Natural Gas More Climate Intensive than Coal & Oil | Expansion of Renewables | Global Climate Strikes | September 2019

Energy Watch Group Newsletter – September 2019

Dear Colleagues and Friends,

The EWG’s newsletter is back from summer break, reenergized and fueled with the most interesting news around the global energy transition, latest scientific findings and our own work. While politicians, business representatives and scientists still discuss about adequate measures against the climate crisis, the world experienced it second hottest summer ever measured. And it won’t be the last, according to researchers from Pierre-Simon Laplace Institute (IPSL) and France’s National Meteorological Research Centre 1.5 °C could already be out of reach and temperatures could even rise up to 6 or 7 °C by 2100, while the IPCC’s worst-case scenario expects ‘only’ 5 °C of global warming.  Not to mention the devastating wildfires in the Amazon and the Borneo rainforests.

These horrifying news and developments could easily lead to the conclusion that all is lost and nothing can be done anymore. But that’s far from the truth. We are convinced that the transition from a fossil to a renewable energy system is possible and the key measure in order to bring emissions down to zero, since it makes up 55% of all greenhouse gases. Is this just a randomly picked number? No, it’s the result of one out of two analyses the EWG has published in the last months. Our recent Natural Gas Study concludes that the climate effect of betting on fossil gas will be 40% stronger compared to coal and oil. Our research suggests that the current debate over natural gas as a bridging fuel is not only wrong but also dangerous. Speaking of dangerous, and no, not referring to global warming this time but rather the opposite: the fossil industry seems to be increasingly under pressure due to increasing divestment rates. 11$ trillion have already been divested and more and more investors follow that trail to prevent their assets from stranding.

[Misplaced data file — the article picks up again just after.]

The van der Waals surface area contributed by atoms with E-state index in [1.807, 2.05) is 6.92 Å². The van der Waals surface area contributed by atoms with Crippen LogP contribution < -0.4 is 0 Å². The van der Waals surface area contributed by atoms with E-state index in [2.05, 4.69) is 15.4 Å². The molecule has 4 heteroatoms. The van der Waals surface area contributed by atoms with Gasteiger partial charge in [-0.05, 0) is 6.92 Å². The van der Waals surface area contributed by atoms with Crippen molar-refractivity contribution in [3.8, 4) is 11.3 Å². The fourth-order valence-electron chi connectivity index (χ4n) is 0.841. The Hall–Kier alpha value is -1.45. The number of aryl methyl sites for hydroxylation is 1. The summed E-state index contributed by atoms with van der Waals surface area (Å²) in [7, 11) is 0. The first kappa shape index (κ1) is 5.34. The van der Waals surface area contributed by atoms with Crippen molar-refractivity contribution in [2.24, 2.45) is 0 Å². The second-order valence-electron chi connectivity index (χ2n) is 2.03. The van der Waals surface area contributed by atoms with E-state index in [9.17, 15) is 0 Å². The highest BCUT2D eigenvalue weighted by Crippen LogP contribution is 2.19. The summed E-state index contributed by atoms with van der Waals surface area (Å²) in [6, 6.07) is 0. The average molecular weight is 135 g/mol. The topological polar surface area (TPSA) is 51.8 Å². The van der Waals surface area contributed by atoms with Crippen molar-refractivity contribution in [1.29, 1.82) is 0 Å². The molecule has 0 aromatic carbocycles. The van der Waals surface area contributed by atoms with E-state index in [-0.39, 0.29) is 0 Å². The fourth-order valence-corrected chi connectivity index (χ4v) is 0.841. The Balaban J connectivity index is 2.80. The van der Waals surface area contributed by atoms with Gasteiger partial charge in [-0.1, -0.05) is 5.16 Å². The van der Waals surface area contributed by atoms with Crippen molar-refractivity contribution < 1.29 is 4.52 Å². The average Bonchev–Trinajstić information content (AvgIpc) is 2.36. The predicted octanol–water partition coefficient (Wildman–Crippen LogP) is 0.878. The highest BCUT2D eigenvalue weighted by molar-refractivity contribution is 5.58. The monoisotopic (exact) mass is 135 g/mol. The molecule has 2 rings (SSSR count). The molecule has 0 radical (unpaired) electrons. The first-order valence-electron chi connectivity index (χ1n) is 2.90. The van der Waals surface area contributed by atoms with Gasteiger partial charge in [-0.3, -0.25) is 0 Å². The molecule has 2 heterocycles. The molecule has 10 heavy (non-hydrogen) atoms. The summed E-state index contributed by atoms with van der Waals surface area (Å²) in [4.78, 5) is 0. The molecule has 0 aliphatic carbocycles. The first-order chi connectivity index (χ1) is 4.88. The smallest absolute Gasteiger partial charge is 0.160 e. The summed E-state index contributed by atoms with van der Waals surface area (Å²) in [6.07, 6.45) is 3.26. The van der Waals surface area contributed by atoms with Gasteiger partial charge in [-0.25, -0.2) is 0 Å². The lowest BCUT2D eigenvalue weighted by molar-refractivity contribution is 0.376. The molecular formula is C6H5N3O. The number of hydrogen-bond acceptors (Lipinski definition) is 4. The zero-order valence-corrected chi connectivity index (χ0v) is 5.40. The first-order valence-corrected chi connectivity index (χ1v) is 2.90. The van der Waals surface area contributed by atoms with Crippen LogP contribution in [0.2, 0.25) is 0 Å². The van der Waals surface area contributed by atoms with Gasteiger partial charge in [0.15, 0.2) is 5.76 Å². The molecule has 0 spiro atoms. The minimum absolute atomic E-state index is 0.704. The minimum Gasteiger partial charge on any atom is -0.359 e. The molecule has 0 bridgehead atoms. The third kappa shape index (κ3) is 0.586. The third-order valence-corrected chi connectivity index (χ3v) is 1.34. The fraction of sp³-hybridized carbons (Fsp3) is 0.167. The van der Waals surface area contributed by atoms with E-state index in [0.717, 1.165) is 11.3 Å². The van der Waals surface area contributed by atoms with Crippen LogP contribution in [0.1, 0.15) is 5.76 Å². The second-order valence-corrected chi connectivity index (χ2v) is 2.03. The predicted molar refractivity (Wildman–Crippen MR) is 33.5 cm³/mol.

And last, September 20th was the start of Climate Action Week and over 4 million people demonstrated for more ambitious climate policies while heads of state gathered in New York for the UN Climate Change Summit. Vocally sympathizing with the protestors, the urgency of climate action was still not reflected by the words and pledges of Merkel, Macron & Co. This means that global climate protests are far from over, as is our newsletter – find all the stories and more right here.